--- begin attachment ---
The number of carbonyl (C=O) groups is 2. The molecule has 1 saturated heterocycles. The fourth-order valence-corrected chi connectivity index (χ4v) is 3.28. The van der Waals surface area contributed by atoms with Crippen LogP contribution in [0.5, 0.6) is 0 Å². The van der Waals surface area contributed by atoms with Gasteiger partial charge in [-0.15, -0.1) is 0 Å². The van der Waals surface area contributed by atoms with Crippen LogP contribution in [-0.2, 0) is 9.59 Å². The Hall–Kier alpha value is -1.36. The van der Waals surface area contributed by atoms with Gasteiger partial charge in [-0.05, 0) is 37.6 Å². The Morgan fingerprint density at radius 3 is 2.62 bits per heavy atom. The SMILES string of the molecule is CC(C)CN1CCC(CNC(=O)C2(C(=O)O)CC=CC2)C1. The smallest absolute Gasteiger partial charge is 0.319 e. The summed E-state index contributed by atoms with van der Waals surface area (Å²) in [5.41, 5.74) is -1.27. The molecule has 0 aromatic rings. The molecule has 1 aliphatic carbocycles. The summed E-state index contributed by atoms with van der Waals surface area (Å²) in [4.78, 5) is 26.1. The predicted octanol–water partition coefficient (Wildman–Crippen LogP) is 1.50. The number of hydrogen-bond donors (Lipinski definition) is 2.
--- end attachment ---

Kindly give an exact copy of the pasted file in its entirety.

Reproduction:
The number of carbonyl (C=O) groups is 2. The molecule has 1 saturated heterocycles. The fourth-order valence-corrected chi connectivity index (χ4v) is 3.28. The van der Waals surface area contributed by atoms with Crippen LogP contribution in [0.5, 0.6) is 0 Å². The van der Waals surface area contributed by atoms with Gasteiger partial charge in [-0.15, -0.1) is 0 Å². The van der Waals surface area contributed by atoms with Crippen LogP contribution in [-0.2, 0) is 9.59 Å². The Hall–Kier alpha value is -1.36. The van der Waals surface area contributed by atoms with Gasteiger partial charge in [-0.05, 0) is 37.6 Å². The Morgan fingerprint density at radius 3 is 2.62 bits per heavy atom. The SMILES string of the molecule is CC(C)CN1CCC(CNC(=O)C2(C(=O)O)CC=CC2)C1. The smallest absolute Gasteiger partial charge is 0.319 e. The summed E-state index contributed by atoms with van der Waals surface area (Å²) in [5.41, 5.74) is -1.27. The molecule has 0 aromatic rings. The molecule has 1 aliphatic carbocycles. The summed E-state index contributed by atoms with van der Waals surface area (Å²) in [4.78, 5) is 26.1. The predicted octanol–water partition coefficient (Wildman–Crippen LogP) is 1.50. The number of hydrogen-bond donors (Lipinski definition) is 2.